The Reserve Bank is looking to revamp its rules for retail bank mortgage lending.
It plans to bring in the long-expected debt to income ratios (DTI) but ease the loan to value ratios (LVR) as a way of reducing risks to the financial system from property lending.
Deputy Governor Christian Hawkesby said the controls would better manage the risk of boom and bust in the finance system.
“We believe introducing DTI restrictions will reduce financial stability risks, support house price sustainability, and fill a gap that is not covered by existing policies.”
DTI restrictions set limits on the amount of debt borrowers can take on relative to their income, and are designed to reduce the probability of financial system weakness triggering a wave of borrowers defaulting.
The decade-old LVR restrictions are aimed at improving the resilience of the financial system by reducing potential losses when households default on their mortgage.
The RBNZ was proposing the debt to income ratio for owner-occupiers would be six, and for investors seven times their income.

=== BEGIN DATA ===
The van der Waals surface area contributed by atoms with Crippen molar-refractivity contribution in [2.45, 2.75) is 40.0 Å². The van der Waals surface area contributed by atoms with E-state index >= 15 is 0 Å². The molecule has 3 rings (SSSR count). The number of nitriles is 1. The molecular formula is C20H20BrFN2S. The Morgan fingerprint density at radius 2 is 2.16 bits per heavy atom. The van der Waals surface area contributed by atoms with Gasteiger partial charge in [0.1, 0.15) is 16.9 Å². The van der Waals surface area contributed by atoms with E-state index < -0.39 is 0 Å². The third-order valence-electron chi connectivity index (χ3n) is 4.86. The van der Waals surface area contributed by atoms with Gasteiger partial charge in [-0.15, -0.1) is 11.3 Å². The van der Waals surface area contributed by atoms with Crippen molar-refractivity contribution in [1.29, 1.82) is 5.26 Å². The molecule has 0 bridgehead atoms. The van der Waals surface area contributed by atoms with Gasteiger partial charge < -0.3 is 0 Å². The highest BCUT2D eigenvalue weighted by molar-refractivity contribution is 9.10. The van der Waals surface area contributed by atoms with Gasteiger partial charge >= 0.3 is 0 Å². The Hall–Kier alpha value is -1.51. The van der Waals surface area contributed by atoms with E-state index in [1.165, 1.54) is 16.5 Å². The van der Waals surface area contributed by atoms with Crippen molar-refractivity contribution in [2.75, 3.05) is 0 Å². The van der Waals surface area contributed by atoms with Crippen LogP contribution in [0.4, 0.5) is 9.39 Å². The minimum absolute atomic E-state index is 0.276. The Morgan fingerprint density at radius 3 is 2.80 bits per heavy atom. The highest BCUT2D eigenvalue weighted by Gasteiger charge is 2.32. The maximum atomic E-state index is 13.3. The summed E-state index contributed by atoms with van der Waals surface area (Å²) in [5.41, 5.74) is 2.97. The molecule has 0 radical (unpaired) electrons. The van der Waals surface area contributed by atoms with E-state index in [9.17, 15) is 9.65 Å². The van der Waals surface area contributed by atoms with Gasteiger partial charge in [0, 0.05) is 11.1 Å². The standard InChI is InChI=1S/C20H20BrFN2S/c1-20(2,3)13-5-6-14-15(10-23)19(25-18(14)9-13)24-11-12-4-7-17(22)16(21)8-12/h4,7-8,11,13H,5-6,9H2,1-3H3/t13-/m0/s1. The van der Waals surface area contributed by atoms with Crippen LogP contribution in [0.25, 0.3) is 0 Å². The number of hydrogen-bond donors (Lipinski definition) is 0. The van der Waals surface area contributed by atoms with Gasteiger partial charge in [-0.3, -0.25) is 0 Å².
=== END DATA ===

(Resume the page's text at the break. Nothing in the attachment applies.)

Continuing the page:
On that basis owner occupiers would need $100,000 income for a loan of $600,000 and investors $100,000 for a $700,000 loan.
Lending banks would be allowed to have no more than 20% of their new lending above that level for owner occupiers.
At the same time loan to value limits would be eased to allow banks to lend to a maximum 20% of owner occupiers with deposits of 20% or less the value of a property, and 5% of their lending to investors with a deposit of 30% or less.
Hawkesby said the limits would still give banks the discretion to lend to low deposit customers, and the new DTI mechanism would better suit first home buyers, who might be able to service a large loan but who might struggle to raise a deposit.
He said the housing market was now at a more sustainable level after last year’s decline.